In the late 1920’s experiments were being undertaken to test aerodynamics. One result of these test was three prototype Dymaxion 3-wheelers built by the 4D company in the USA. Richard Buckminster Fuller conducted wind-tunnel test on three-wheeled teardrop shapes with a V shaped groove running under the vehicle. A rudder was also added to the vehicles and Fuller intended that this would unfold from the upper side of the tail and provide stability. In 1933 Fuller hired Starling Burgess, an naval architect and a crew of expert sheet metal workers, woodworkers, former coach builders and machinist and they designed and built Dymaxion Car Number One which was shown publicly in July 1933. As a result of enclosing all the chassis and wheels in a streamlined shape Fuller is reported to have driven at 120 mph with a 90 hp engine. A conventional 1933 car would have required, Fuller estimated, at least a 300 hp engine. Fuller also claimed that fuel consumption of the Dymaxion car Number One was 30% less than a conventional car at 30mph and 50% less at 50mph.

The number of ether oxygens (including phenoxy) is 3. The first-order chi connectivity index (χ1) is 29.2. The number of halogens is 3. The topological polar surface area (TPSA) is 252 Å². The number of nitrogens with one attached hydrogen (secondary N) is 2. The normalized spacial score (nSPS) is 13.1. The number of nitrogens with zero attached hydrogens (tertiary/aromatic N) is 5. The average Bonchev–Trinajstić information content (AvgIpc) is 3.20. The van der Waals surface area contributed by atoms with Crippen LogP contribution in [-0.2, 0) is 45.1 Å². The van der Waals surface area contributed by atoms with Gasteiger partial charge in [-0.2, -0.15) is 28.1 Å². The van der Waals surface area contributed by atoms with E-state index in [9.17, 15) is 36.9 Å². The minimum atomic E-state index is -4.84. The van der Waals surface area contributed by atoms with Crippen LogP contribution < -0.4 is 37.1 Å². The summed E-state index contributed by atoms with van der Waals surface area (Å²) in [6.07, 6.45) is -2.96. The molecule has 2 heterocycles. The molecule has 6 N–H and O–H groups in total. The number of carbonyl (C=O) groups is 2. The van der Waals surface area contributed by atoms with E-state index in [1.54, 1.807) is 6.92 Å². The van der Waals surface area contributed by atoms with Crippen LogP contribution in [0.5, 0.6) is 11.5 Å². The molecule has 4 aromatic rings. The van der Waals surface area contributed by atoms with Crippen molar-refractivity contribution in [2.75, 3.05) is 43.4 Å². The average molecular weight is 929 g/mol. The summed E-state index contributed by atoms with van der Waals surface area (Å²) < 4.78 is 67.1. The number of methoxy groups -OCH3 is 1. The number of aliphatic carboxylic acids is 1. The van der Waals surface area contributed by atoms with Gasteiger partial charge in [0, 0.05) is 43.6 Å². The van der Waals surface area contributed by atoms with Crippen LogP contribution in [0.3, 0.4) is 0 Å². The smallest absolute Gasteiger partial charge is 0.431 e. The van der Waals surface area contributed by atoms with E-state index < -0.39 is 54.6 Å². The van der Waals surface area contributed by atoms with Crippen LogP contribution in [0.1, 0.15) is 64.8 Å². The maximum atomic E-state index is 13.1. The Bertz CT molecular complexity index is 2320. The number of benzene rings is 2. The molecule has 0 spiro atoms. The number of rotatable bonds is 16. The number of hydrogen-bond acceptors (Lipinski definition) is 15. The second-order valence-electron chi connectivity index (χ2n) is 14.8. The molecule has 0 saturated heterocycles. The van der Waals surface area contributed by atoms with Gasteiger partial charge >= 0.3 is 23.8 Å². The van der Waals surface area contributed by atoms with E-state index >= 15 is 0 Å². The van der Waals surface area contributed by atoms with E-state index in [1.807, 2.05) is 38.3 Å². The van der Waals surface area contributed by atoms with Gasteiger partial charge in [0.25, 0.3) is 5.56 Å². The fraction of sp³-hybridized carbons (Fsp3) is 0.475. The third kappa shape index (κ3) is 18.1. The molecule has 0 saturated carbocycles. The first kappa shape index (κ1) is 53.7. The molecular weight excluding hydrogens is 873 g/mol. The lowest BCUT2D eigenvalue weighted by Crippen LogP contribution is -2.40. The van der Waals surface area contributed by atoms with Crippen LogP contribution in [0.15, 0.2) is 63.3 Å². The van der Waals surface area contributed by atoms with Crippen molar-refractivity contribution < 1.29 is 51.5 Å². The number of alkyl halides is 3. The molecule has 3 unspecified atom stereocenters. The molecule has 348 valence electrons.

The two front wheels of the Dymaxion Car One were driven by a Ford V-8 engine. The single wheel at the rear was steerable.
On Dymaxion Cars Number Two and Three an angled periscope was provided to help compensate for the lack of a rear window. Initially the car created vast attention where ever it went. However a British auto enthusiast flew to Chicargo to examine the Dymaxion car and when he was injured and his driver killed after the Dymaxion collided with another car the headlines in the press referred to the vehicle as a “freak car” and undermined its 3-wheeled design. Although an investigation exonerated the Dymaxion car the car received a bad reputation and the British group cancelled their order for Dymaxion Car Two. The Dymaxion Car Three was featured in the finale of Edward Hungerford’s “Wings of a Century” pageant at the 1934 Century of Progress Exposition. The design of the Dymaxion cars was one of the biggest break throughs in automobile design since the car had originated some fifty years earlier. Only one car (Car Two) now remains and is kept at the National Auto Museum, Reno NV.